Many patients keep using PPIs after negative GERD test

Many patients keep using PPIs after negative GERD test
Nearly half of patients continue to use proton pump inhibitors (PPIs) even after pH studies confirm that they do not have gastroesophageal reflux disease, and most do not recall being instructed to stop taking PPIs, according to a study published in the June issue of Clinical Gastroenterology and Hepatology.

(HealthDay) -- Nearly half of patients continue to use proton pump inhibitors (PPIs) even after pH studies confirm that they do not have gastroesophageal reflux disease (GERD), and most do not recall being instructed to stop taking PPIs, according to a study published in the June issue of Clinical Gastroenterology and Hepatology.

Andrew J. Gawron, M.D., of the Feinberg School of Medicine at Northwestern University in Chicago, and colleagues conducted a retrospective study involving 90 patients who had undergone Bravo pH monitoring or multichannel intraluminal impedance-pH testing without evidence of GERD. Patients were compared by current use of PPIs.

The researchers found that 42.2 percent of patients continued to use PPIs despite a negative pH study result. Only 18.9 percent of patients remembered being instructed to stop taking PPIs. A chart review revealed documented instructions to stop PPI therapy in 16.7 percent of patients. Although no significant demographic or clinical differences were observed among patients currently taking PPIs or not, patients who continued to take a PPI were more likely to report troublesome symptoms that affected their daily life.

"Our findings suggest that a large proportion of patients with negative results from pH monitoring studies continue PPI therapy despite evidence contradicting the presence of GERD," the authors write. "In addition, most patients did not recall being counseled to stop their PPI, and such counsel was not documented in the majority of patients' medical records."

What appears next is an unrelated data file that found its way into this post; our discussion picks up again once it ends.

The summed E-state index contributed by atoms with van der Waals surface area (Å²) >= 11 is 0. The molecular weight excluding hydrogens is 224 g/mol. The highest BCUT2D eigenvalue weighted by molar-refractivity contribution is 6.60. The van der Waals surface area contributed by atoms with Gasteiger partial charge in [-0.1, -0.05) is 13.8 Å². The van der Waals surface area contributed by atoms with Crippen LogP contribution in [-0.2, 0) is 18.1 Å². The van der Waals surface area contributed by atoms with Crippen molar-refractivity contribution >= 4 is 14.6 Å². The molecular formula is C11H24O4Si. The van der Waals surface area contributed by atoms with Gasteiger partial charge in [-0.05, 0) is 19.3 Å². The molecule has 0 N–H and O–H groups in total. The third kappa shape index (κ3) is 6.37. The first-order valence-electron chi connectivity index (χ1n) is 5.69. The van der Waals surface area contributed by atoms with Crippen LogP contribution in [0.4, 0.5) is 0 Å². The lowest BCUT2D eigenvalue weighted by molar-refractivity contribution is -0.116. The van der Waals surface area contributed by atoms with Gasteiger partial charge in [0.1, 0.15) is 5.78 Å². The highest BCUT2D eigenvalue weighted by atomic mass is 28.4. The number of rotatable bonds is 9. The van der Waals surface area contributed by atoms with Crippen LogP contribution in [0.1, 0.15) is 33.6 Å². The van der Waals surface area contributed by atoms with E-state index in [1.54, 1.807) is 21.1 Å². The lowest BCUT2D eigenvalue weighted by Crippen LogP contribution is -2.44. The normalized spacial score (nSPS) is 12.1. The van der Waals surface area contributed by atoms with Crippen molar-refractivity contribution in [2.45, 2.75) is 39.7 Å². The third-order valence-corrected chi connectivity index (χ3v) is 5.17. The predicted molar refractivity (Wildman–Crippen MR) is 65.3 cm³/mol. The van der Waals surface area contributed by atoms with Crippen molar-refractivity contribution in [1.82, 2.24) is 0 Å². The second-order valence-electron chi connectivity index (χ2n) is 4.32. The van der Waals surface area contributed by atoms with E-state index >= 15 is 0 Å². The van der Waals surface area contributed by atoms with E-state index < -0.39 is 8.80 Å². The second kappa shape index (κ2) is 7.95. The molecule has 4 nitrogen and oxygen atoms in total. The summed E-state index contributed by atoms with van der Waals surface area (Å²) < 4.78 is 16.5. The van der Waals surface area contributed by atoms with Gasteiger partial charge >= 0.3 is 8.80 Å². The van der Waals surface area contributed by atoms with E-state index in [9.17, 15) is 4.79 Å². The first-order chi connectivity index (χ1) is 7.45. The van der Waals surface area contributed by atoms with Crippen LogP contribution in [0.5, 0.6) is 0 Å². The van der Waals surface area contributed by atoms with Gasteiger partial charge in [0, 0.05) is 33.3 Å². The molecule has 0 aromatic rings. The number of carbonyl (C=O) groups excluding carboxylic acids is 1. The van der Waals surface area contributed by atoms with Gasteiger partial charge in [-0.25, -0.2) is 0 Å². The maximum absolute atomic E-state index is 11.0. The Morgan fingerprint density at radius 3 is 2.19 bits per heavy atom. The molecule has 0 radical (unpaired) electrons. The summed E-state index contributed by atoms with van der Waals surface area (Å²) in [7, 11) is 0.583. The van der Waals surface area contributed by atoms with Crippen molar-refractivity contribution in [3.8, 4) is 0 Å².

Two authors disclosed to the pharmaceutical and medical device industries.

More information: Abstract
Full Text (subscription or payment may be required)

add to favorites email to friend print save as pdf

Related Stories

Recommended for you

New hope for rare disease drug development

8 hours ago

Using combinations of well-known approved drugs has for the first time been shown to be potentially safe in treating a rare disease, according to the results of a clinical trial published in the open access Orphanet Journal of ...

Three weeks since last Ebola case in Mali: WHO

11 hours ago

Mali has not had a case of Ebola for three weeks, the World Health Organization said Wednesday, completing one of the two incubation periods the country needs to be declared free of the virus.

Migraine may double risk for facial paralysis

12 hours ago

Migraine headache may double the risk of a nervous system condition that causes facial paralysis, called Bell's palsy, according to a new study published in the December 17, 2014, online issue of Neurology, the medical journa ...

User comments

Please sign in to add a comment. Registration is free, and takes less than a minute. Read more

Click here to reset your password.
Sign in to get notified via email when new comments are made.